Brooklyn Bound

Pistons first visit since Nets move stirs excitement

The Pistons travel to face the Brooklyn Nets for the first time since their relocation.
Nathaniel S. Butler (NBAE/Getty)
There’s always excitement about walking into any of the NBA’s many great arenas where there’s a history, especially if a big part of that history involves the Pistons. We don’t ever go to the Staples Center without stirring some great memories of the 2004 NBA Finals, for one shining example.

But there’s also great anticipation for me, anyway, in going to Brooklyn for the first time to play the Nets since they’ve moved from New Jersey and to see what the atmosphere will be like in their new arena, Barclays Centers.

I go back to the Brooklyn Dodgers when I was very young and I always felt bad for Brooklynites when the Dodgers went west. They have such an interesting identity. You can ask Vinnie Johnson. As much as they love being from New York, it’s not quite as strongly as they feel about being from Brooklyn – that comes first. So they get a team back and for nostalgic reasons alone, that’s a wonderful thing.

And New York gets another team right smack dab in the middle of the greatest market in the world for pro sports and for basketball. It’s going to set up a rivalry that will be much, much more important to our league than the Knicks in Manhattan and the Nets in New Jersey, no disrespect to New Jersey intended, because they had some great teams and the Pistons were involved with some great games over the years. But this will make more impact around the league and around the world.

The 2004 playoff series between the Nets and Pistons had historic importance. That group of Pistons – the Goin’ to Work bunch – went on to win an NBA title, but they were in deep trouble in that series.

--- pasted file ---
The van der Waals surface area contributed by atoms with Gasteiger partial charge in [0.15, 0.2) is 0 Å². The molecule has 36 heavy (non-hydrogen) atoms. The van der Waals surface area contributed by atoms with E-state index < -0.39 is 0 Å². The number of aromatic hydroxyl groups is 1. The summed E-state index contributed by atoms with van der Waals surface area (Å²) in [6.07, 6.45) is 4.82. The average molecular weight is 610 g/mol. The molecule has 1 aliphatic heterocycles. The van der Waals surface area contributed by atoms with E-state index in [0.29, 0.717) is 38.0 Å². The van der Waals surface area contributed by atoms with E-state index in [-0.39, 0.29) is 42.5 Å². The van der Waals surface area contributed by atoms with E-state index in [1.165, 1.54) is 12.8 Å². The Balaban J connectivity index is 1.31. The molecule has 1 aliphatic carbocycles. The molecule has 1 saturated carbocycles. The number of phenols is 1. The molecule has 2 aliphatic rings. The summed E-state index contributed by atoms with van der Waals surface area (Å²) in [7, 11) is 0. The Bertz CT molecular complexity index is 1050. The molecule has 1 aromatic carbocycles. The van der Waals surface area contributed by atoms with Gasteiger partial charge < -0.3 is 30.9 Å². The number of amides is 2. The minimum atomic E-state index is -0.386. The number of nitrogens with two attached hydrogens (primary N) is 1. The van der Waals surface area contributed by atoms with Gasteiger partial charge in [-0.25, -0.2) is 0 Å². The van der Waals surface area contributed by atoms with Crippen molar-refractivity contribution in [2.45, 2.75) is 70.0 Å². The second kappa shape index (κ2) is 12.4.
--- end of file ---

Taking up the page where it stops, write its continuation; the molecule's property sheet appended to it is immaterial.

After losing in a great game – a triple-overtime game at The Palace despite the great mid-court triple by Chauncey Billups – they still had to go to New Jersey and win to have a chance to come back and play another game at The Palace. To fall behind in Game 6 like they did and battle back to win it, behind some Rip Hamilton heroics, I thought set the stage for one of the great Pistons teams to show that they could become NBA champions. You don’t get to the Finals and play the Lakers unless you come back and win that series.

This was a Nets team that had played in the Finals in both ’02 and ’03 and beat up on the Pistons in the conference finals in ’03. Those Pistons didn’t have Rasheed Wallace yet, of course, but it was still a pretty darn good team. That was a terrific win. It was very, very exciting to be there and be a small part of it as a broadcaster.

Another element of the shared history of the Pistons and the Nets, of course, is Lawrence Frank, which shows you what kind of NBA experience he has and that he knows what it takes for a team to be at the elite level. We’re confident that this staff and their vision for the Pistons is what we need.

Some of the relocations around the league kind of make you wonder how they’ll work when they are first announced, but when you talk about the Nets and you remember that they won ABA titles in 1974 and ’76 as the New York Nets when they were playing in Long Island and featured Dr. J and were coached by a former TV broadcast partner of mine in Kevin Loughery, you realize they’ve been part of the New York metropolitan landscape forever.

It’s just a matter of getting them in exactly the right place. Maybe Long Island wasn’t it and maybe New Jersey wasn’t quite the right place. I believe Brooklyn is exactly the right place and that rivalry between the Nets and Knicks is going to be off the charts over the years. It’s already a great rivalry in year one. It’s going to be another fun night of NBA basketball on Friday when the Pistons make their first trip to Brooklyn.